| Hike||Drive Distance from NLmotel ||Hike Time ||Difficulty |
lookouts over South Old Woman River Valley and Old Woman Bay
| 20 Min|
5.0 km (3 mi) loop
1½ – 3 hrs
Numerous Scenic Look Outs
| 25 Min|
11 km (6.8 mi) loop
3 – 5 hrs
South Old Woman Trail
Forest along the river.
| 25 Min|
2.5 km (1.5 mi) loop
1 – 2 hrs
Floating board walk
| 30 Min|
1.5 km (1 mi) loop
45 Min – 1½ hrs
Orphan Lake Trail
Scenic lookouts, beach on Lake Superior, Baldhead River, waterfalls,
| 44 Min|
8 km (5 mi) loop
2 – 4 hrs
Katherine Cove to Sand River Beach Hike
Scenic beach hike, Bathtub Island – Swimming, Blueberries
| 50 Min|| 1 – 2 hrs|| Easy|
(Sand River) Several waterfalls
| 52 Min|
6 km (3.7 mi) return, linear
1.5 – 3 Hrs
Agawa Rock Pictographs
Rock Paintings, Steep Cliffs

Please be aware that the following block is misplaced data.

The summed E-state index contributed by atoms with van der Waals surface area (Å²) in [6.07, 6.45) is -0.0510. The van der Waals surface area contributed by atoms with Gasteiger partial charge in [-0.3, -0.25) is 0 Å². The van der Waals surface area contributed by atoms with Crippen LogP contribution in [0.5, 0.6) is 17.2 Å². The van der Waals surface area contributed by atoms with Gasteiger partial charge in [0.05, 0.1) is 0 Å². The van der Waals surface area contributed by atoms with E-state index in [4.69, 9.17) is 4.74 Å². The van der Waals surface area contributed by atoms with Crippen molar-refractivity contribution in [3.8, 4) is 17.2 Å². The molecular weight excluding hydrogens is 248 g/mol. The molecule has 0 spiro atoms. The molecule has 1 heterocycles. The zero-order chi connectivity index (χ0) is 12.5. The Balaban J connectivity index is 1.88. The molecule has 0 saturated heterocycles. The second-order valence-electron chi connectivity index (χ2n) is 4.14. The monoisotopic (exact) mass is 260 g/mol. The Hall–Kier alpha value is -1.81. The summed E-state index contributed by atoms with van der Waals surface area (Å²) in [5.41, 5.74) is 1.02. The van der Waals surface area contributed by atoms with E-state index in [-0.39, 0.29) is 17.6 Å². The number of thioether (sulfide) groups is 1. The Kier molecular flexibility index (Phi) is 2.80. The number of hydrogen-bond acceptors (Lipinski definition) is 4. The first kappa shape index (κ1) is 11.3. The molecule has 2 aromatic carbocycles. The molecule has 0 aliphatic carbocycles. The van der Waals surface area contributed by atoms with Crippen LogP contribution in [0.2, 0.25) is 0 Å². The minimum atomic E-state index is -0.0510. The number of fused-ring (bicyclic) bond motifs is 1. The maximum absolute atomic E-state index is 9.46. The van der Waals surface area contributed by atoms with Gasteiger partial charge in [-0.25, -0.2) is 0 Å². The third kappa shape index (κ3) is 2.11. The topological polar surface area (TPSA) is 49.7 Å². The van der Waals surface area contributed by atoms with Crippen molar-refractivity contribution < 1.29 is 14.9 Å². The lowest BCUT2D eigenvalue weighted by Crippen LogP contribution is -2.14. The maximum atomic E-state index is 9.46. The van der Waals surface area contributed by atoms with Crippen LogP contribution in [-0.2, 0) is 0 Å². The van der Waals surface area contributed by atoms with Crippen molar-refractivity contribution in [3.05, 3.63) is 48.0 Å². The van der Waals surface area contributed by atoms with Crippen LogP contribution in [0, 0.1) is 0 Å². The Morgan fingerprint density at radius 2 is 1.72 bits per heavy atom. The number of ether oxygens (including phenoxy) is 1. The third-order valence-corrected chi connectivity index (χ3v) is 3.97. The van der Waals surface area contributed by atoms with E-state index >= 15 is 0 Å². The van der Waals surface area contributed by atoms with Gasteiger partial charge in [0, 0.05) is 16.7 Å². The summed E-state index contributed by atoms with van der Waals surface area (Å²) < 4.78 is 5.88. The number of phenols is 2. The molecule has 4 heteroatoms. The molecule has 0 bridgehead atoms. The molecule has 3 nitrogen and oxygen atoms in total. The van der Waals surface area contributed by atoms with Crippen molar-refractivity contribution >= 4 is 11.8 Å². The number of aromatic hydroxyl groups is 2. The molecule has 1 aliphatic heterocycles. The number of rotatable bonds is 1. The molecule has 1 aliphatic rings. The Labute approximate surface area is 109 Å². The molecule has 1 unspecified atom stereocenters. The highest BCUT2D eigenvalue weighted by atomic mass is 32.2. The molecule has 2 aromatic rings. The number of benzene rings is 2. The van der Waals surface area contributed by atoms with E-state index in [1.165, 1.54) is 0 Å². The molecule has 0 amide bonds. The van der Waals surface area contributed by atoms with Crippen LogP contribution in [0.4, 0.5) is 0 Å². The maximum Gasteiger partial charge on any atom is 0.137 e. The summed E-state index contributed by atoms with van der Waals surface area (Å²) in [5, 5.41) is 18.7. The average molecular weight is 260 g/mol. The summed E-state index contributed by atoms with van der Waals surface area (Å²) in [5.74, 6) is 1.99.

| 1 Hour|| 1 Hr||Moderate|
Sinclair Cove Bluff
Boat Launch – climb the trail to the top of the bluff for views of Lake Superior & Sinclair Cove
to the top of bluff
(A steep climb)
Cave Hike – Coastal Trail starting at Pictographs
Coastal Trail hike from Pictograph Parking lot to Cave & Rock formations
1.6k (1 mi) (guessing)
2 – 4 Hours
| Moderate to Demanding|
Climb a steep mountain/cliff – Scenic lookouts over Agawa Bay and Agawa River valley
(1.5 km (1 mi) to/return 1st lookout)
45 min return to 1st lookout
10 km (6.2 mi) loop
4 – 6 hours
follows Agawa River – Agawa Falls
2 – 3 Hours to Burnt Rock Pool & Return
24 km (15 mi) return,
10 – 12 hrs rtn
Moderate to Burnt Rock Pool
Very Demanding to Agawa Falls
2 km (1.2 mi) loop
½ – 1 Hour
Hiking Lake Superior Park (fees apply)
|Daily Vehicle Permit|| $14.50/vehicle|| May 5 – Oct 22|
| 0 – 2 hours|| $5.25/vehicle|| May 5 – Oct 22|